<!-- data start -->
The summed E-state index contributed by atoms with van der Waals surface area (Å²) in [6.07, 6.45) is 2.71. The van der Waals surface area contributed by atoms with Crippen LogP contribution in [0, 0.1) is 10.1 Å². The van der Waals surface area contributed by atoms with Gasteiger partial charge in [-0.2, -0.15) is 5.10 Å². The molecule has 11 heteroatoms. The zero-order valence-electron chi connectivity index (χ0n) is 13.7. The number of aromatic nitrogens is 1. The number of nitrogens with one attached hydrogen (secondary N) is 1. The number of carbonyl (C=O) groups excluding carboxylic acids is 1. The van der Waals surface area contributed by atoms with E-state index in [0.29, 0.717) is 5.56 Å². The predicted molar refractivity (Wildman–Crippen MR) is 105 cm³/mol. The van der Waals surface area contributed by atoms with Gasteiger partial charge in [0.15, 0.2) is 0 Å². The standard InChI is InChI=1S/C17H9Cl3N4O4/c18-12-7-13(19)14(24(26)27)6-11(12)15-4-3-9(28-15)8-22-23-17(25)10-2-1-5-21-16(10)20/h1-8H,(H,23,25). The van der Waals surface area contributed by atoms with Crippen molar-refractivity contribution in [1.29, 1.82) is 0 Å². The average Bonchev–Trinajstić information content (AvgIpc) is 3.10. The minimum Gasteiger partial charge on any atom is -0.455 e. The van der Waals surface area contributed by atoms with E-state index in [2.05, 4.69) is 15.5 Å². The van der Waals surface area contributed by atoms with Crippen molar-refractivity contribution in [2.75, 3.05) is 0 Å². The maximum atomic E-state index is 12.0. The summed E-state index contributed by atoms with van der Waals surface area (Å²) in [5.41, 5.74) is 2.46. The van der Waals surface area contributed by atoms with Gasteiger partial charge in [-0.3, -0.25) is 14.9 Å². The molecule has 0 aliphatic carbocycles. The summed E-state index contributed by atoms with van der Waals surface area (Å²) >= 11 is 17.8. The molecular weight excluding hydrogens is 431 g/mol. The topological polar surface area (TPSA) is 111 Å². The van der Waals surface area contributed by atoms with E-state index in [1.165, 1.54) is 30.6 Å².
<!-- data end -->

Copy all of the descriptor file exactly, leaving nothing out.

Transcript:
The summed E-state index contributed by atoms with van der Waals surface area (Å²) in [6.07, 6.45) is 2.71. The van der Waals surface area contributed by atoms with Crippen LogP contribution in [0, 0.1) is 10.1 Å². The van der Waals surface area contributed by atoms with Gasteiger partial charge in [-0.2, -0.15) is 5.10 Å². The molecule has 11 heteroatoms. The zero-order valence-electron chi connectivity index (χ0n) is 13.7. The number of aromatic nitrogens is 1. The number of nitrogens with one attached hydrogen (secondary N) is 1. The number of carbonyl (C=O) groups excluding carboxylic acids is 1. The van der Waals surface area contributed by atoms with E-state index in [0.29, 0.717) is 5.56 Å². The predicted molar refractivity (Wildman–Crippen MR) is 105 cm³/mol. The van der Waals surface area contributed by atoms with Gasteiger partial charge in [0.15, 0.2) is 0 Å². The standard InChI is InChI=1S/C17H9Cl3N4O4/c18-12-7-13(19)14(24(26)27)6-11(12)15-4-3-9(28-15)8-22-23-17(25)10-2-1-5-21-16(10)20/h1-8H,(H,23,25). The van der Waals surface area contributed by atoms with Crippen molar-refractivity contribution in [1.29, 1.82) is 0 Å². The average Bonchev–Trinajstić information content (AvgIpc) is 3.10. The minimum Gasteiger partial charge on any atom is -0.455 e. The van der Waals surface area contributed by atoms with E-state index in [2.05, 4.69) is 15.5 Å². The van der Waals surface area contributed by atoms with Crippen molar-refractivity contribution in [2.75, 3.05) is 0 Å². The maximum atomic E-state index is 12.0. The summed E-state index contributed by atoms with van der Waals surface area (Å²) in [5.41, 5.74) is 2.46. The van der Waals surface area contributed by atoms with Gasteiger partial charge in [-0.3, -0.25) is 14.9 Å². The molecule has 0 aliphatic carbocycles. The summed E-state index contributed by atoms with van der Waals surface area (Å²) >= 11 is 17.8. The molecular weight excluding hydrogens is 431 g/mol. The topological polar surface area (TPSA) is 111 Å². The van der Waals surface area contributed by atoms with E-state index in [1.165, 1.54) is 30.6 Å².